What do pizza, dolphins, and the incarcerated rapper Max B all have in common? The Internet inexplicably loves them, and they appear on tapestries designed by the emerging New York artist Azikiwe Mohammed. Mining the substrata of the Twitter- and Tumblrverse for inspiration from what he calls “the hive mind,” Mohammed eschews questions of originality and authorship in favor of translating the growing lexicon of Internet memes into the physical realm.
In addition to his tapestries, the Tribeca-born artist makes paintings of burgers after Botticelli’s Venus, commemorative plates featuring the infamous Atlanta rapper Gucci Mane, and surprisingly sensitive photographs based on the work of Stephen Shore, one of his photography teachers at Bard. Mohammed (much like the Internet itself) loves recurring imagery, especially when focused around what might be called “bad” food (think fast-food cheeseburgers, chicken fingers, and dollar slices). In keeping with this more gastronomic side of his work, Artspace’s Dylan Kerr met with the artist at Greenwich Village’s $1 Pizza, $2 Beer for a slice and a chat about his novel approach to image-making.
A visual magpie, Mohammed makes no secret of his fascination with the user-generated nature of the Internet’s favorite images and hashtags, which he sees as a kind of natural language arising out of the interactions between disparate individuals in the process of creating communities online. “Tumblr and Instagram are still reasonably openish fields, where the user leads,” he says. “What you see as you scroll through are certain touchstones, because people use these platforms as safe spaces where you’re able to express yourself as freely as you want—sometimes for good, sometimes not—and also as a space to mark one’s presence, to say, ‘I am here. This is proof of me existing at this time. I belong to a larger group of people. I am not alone.’ To do that, you need to have some kind of language chopped out.”
His favorite example of this process in action IRL is the California-based chain In-n-Out Burger, which allows customers to order items off a secret menu if (and only if) they know what to ask for. Like memes, this is a language of access and belonging rather than simple communication. Using these digital signifiers in the fine-art context is a no-brainer for Mohammed: “I don’t really feel like the Internet exists anymore. It’s so much a physical part of where we are that it doesn’t feel like a separate entity.”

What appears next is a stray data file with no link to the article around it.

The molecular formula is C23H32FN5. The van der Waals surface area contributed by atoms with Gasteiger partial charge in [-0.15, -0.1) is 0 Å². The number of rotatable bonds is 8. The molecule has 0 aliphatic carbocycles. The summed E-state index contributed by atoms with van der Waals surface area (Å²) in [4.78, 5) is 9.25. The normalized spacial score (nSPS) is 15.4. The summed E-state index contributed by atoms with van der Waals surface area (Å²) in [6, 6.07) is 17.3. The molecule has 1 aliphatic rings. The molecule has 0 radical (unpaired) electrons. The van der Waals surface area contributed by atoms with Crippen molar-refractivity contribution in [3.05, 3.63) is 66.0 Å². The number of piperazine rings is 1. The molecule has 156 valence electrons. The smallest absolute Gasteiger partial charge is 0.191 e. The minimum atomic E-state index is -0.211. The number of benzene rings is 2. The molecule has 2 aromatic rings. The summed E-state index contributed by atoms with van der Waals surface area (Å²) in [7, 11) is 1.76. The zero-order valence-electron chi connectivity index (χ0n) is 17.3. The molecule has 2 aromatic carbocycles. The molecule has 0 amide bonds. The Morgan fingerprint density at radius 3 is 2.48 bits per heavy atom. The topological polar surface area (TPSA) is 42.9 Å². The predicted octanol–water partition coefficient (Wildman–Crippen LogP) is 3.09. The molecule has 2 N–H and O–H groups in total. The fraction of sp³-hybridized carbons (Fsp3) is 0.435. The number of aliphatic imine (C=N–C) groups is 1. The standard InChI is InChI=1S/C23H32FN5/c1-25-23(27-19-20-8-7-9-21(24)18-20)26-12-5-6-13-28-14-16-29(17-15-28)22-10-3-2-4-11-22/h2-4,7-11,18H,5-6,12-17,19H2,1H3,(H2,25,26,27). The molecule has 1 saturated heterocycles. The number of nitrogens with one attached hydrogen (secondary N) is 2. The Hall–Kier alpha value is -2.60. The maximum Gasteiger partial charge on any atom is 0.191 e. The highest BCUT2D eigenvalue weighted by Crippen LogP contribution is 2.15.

This idea may seem to fit snugly within the nascent Post-Internet paradigm, but Mohammed sees himself as a digital native speaking the local tongue, as opposed to an e-anthropologist gathering field recordings. He’s not interested in whether or not he fits into any so-called movement—there’s already a context for his work beyond the confines of the art world.
In his Internet tapestries, for example, modern hip-hop heroes like BG, Max B, and Lil Boosie (whose incarcerations have spawned now-ubiquitous #FreeMaxB/#FreeBG/#FreeBoosie hashtag campaigns despite their music remaining relatively unknown) are surrounded by heraldic symbols of the Web like dolphins and galaxies, a contemporary take on the medieval medium woven using an online service that renders digital images as blankets. “I used the Internet for the Internet tapestries, because you’ve got to keep it in the same conversation,” says Mohammed. “They got picked by the Internet, they’re surrounded with things from the Internet, and if they’re made by the Internet, then they are a fully realized item.”
The same rationale follows through in his Gucci Mane commemorative plates. Mohammed chose the commemorative plate as his medium for what he calls their “celebratory” qualities; as one of the most influential hip-hop artists in recent years, Gucci Mane has achieved widespread adulation (as well as his casting in a pitch-perfect role in Harmony Korine’s 2012 film Spring Breakers) despite spending much of the past decade in and out of prison on various charges ranging from aggravated assault with a deadly weapon to simple moving violations.
In his effort to celebrate the prolific MC, Mohammed made sure to source his materials from an appropriate place, in this case a professional commemorative plate maker in the South. Again, speaking the right language is a central concern: “If I make an item that looks like the original, historical item, very rarely does one ask, ‘Who made it?’ but rather, ‘Where does it come from?’ I like the question ‘where?’ as opposed to ‘who?’ because ‘where’ is a location that holds many people. It immediately takes the emphasis away from the single author and puts it back on the community—that’s if you nail it. A lot of the people who are interested in the plates are antique dealers. It makes sense—they didn’t understand who the person was. If you follow the rules of the item, the people who have chosen to affiliate with said item are going to be the first responders, because they speak the language already.”
Concurrently with his meme-mining, Mohammed has been occupied for the past five years on an ongoing photo-road-trip, retracing and reshooting the steps of Stephen Shore’s famous Uncommon Places. This is more than mere appropriation; Mohammed’s Frequent Abberations documents all aspects of his journey, including his cheap eats along the way. As with his other work, context is king: “I shoot whatever the food is that’s most available wherever I am. As a photographer, one of my main jobs is to act as a mirror of whatever is happening. If you can use a machine that can get pretty close to reality, it’s to point the mirror at something. The pictures that surround those food items—because those were taken out of their contexts—are of the people who live in those places, and the locations themselves.” For Mohammed, these dishes function much like his favorite memes: markers of people in time and place, subtle signs of belonging.